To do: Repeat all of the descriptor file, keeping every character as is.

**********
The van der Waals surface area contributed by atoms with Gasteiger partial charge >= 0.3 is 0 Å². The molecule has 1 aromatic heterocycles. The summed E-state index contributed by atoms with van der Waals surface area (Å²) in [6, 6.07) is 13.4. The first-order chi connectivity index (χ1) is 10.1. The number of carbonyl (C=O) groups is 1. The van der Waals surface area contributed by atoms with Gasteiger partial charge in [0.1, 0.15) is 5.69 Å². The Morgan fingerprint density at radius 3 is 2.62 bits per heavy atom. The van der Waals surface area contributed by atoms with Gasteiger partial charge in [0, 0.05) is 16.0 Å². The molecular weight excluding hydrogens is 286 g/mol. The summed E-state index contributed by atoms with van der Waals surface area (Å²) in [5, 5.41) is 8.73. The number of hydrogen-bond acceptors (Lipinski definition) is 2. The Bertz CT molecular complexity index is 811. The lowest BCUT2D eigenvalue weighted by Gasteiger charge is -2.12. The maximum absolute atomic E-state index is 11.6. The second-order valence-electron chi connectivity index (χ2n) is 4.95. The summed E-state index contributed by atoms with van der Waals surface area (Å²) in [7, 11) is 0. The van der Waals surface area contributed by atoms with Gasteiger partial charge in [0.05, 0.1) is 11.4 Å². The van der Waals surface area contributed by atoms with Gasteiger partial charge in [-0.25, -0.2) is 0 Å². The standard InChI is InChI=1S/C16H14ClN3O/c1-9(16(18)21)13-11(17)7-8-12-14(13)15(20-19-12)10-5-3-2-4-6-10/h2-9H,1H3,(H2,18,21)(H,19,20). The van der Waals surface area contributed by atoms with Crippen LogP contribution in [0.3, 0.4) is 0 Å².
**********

The van der Waals surface area contributed by atoms with Gasteiger partial charge >= 0.3 is 0 Å². The molecule has 1 aromatic heterocycles. The summed E-state index contributed by atoms with van der Waals surface area (Å²) in [6, 6.07) is 13.4. The first-order chi connectivity index (χ1) is 10.1. The number of carbonyl (C=O) groups is 1. The van der Waals surface area contributed by atoms with Gasteiger partial charge in [0.1, 0.15) is 5.69 Å². The Morgan fingerprint density at radius 3 is 2.62 bits per heavy atom. The van der Waals surface area contributed by atoms with Gasteiger partial charge in [0, 0.05) is 16.0 Å². The molecular weight excluding hydrogens is 286 g/mol. The summed E-state index contributed by atoms with van der Waals surface area (Å²) in [5, 5.41) is 8.73. The number of hydrogen-bond acceptors (Lipinski definition) is 2. The Bertz CT molecular complexity index is 811. The lowest BCUT2D eigenvalue weighted by Gasteiger charge is -2.12. The maximum absolute atomic E-state index is 11.6. The second-order valence-electron chi connectivity index (χ2n) is 4.95. The summed E-state index contributed by atoms with van der Waals surface area (Å²) in [7, 11) is 0. The van der Waals surface area contributed by atoms with Gasteiger partial charge in [0.05, 0.1) is 11.4 Å². The van der Waals surface area contributed by atoms with Gasteiger partial charge in [-0.25, -0.2) is 0 Å². The standard InChI is InChI=1S/C16H14ClN3O/c1-9(16(18)21)13-11(17)7-8-12-14(13)15(20-19-12)10-5-3-2-4-6-10/h2-9H,1H3,(H2,18,21)(H,19,20). The van der Waals surface area contributed by atoms with Crippen LogP contribution in [0.3, 0.4) is 0 Å².